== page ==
A 37-acre parcel on Napeague, named South Flora, is in the pipeline to become a nature preserve, hinging on East Hampton Town Board approval—though how it will be preserved remains in question.
The town’s Nature Preserve Committee, which is recommending the designation, is split on whether to create a public bathing beach on the parcel which has 1,700 feet of ocean frontage, according to Nature Preserve Committee Chairman Zachary Cohen. Some residents and business owners surrounding the acreage say they are against that idea, especially if it involves putting in a parking lot.
“There’s never been any controversy of environmental significance,” Mr. Cohen said at Tuesday’s Town Board work session. “It’s very special, very rare, and one of the largest and last remaining environments like that that the town owns.”
Piping plovers, foxes and deer are said to inhabit the land there, and several species of native plants thrive, from beach grass to heather and pink lady’s slipper orchids.
The land was purchased in 2001 and preserved as open space, although that allows for a public beach. In 2005, the town borrowed $275,000 to pay for construction of a beach and parking lot, but never followed through.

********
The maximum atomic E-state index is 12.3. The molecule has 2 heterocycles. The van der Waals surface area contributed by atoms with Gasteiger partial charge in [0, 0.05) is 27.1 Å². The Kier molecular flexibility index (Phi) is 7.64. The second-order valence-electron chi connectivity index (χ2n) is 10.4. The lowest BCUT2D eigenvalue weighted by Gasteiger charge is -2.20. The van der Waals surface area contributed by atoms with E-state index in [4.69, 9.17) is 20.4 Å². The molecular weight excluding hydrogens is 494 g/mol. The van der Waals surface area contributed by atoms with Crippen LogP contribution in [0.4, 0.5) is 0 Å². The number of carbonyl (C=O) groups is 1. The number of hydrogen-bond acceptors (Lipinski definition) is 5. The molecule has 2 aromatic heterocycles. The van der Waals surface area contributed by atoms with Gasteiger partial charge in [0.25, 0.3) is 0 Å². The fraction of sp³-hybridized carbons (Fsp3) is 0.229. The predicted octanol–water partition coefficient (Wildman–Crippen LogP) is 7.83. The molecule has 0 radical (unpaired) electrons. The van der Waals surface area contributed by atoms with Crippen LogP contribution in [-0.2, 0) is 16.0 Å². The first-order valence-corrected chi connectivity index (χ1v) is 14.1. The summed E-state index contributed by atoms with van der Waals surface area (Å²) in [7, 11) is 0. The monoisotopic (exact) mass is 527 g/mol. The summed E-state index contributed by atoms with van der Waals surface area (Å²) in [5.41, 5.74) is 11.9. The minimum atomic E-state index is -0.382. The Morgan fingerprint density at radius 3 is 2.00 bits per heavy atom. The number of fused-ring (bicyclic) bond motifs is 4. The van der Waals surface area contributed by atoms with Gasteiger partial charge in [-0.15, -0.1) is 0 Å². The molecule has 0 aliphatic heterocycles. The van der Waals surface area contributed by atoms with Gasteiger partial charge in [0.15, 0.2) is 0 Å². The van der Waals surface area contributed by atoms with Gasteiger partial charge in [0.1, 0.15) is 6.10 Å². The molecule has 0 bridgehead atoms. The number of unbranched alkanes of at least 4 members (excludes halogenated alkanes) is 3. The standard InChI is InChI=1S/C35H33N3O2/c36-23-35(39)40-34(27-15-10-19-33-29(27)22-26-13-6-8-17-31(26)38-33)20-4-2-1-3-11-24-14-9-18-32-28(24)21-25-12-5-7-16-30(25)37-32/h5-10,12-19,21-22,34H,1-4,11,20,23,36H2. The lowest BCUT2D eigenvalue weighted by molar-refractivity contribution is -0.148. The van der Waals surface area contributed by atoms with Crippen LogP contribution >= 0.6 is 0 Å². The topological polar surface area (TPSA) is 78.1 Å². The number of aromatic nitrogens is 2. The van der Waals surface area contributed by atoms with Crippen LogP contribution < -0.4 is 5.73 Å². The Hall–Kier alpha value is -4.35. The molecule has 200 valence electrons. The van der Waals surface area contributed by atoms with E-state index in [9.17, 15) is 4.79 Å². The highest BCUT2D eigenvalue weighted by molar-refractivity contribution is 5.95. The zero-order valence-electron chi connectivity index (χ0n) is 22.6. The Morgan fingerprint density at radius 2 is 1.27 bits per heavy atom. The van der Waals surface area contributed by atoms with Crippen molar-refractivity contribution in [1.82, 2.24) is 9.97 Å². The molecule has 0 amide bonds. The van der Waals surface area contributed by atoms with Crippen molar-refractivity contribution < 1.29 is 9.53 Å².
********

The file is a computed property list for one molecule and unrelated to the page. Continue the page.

While it is up to the Town Board to work out the details in a management plan—something Mr. Cohen recommended—there are a few neighbors who are adamant about limiting activity on the property, like Andrea Anthony, the owner of the Lobster Roll, which sits north of the property. “I’ve seen firsthand, behind the Lobster Roll, countless people from Ocean Colony [Beach and Tennis Club] on the dunes all the time without there being a public beach back there,” she said. “It really concerns me. The whole area is extremely environmentally fragile—I don’t think there should be parking whatsoever.”
But according to Mr. Cohen, part of the property is disturbed with invasive black pines and a walking trail that has been cut into the sand from pedestrian use. He said that would be the best place to put a parking lot, once the town removes an old oil tank there.
Councilmen Peter Van Scoyoc and Fred Overton, as well as Town Supervisor Larry Cantwell, said they did not support the idea of adding a public beach or a parking lot at the site, but did support maintaining the driving and walking beach access trails that already exist there.
Mr. Cantwell said the Town Board will consider a resolution at the next Town Board meeting to designate the property as a nature preserve. The details of what the town wants there will be worked out in the planned management plan, he said.